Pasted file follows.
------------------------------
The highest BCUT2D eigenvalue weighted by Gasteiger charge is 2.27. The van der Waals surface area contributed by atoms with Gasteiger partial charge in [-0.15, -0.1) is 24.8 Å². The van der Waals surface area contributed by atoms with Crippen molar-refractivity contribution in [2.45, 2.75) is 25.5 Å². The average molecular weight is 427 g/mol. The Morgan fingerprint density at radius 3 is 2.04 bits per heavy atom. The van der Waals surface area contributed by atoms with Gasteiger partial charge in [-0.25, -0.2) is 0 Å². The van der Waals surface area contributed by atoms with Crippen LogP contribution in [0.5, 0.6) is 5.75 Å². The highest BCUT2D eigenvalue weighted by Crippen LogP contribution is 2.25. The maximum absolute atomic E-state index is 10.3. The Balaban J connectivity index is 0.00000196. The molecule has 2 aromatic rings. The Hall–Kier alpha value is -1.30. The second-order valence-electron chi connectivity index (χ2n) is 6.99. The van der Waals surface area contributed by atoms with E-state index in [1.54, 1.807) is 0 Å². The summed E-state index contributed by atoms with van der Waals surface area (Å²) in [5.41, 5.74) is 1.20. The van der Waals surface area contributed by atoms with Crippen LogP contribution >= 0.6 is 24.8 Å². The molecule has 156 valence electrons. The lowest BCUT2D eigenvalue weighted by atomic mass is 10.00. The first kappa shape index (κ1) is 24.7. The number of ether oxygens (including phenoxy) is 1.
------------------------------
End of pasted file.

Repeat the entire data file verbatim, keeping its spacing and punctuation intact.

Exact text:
The highest BCUT2D eigenvalue weighted by Gasteiger charge is 2.27. The van der Waals surface area contributed by atoms with Gasteiger partial charge in [-0.15, -0.1) is 24.8 Å². The van der Waals surface area contributed by atoms with Crippen molar-refractivity contribution in [2.45, 2.75) is 25.5 Å². The average molecular weight is 427 g/mol. The Morgan fingerprint density at radius 3 is 2.04 bits per heavy atom. The van der Waals surface area contributed by atoms with Gasteiger partial charge in [-0.25, -0.2) is 0 Å². The van der Waals surface area contributed by atoms with Crippen LogP contribution in [0.5, 0.6) is 5.75 Å². The highest BCUT2D eigenvalue weighted by Crippen LogP contribution is 2.25. The maximum absolute atomic E-state index is 10.3. The Balaban J connectivity index is 0.00000196. The molecule has 2 aromatic rings. The Hall–Kier alpha value is -1.30. The second-order valence-electron chi connectivity index (χ2n) is 6.99. The van der Waals surface area contributed by atoms with E-state index in [1.54, 1.807) is 0 Å². The summed E-state index contributed by atoms with van der Waals surface area (Å²) in [5.41, 5.74) is 1.20. The van der Waals surface area contributed by atoms with Crippen LogP contribution >= 0.6 is 24.8 Å². The molecule has 156 valence electrons. The lowest BCUT2D eigenvalue weighted by atomic mass is 10.00. The first kappa shape index (κ1) is 24.7. The number of ether oxygens (including phenoxy) is 1.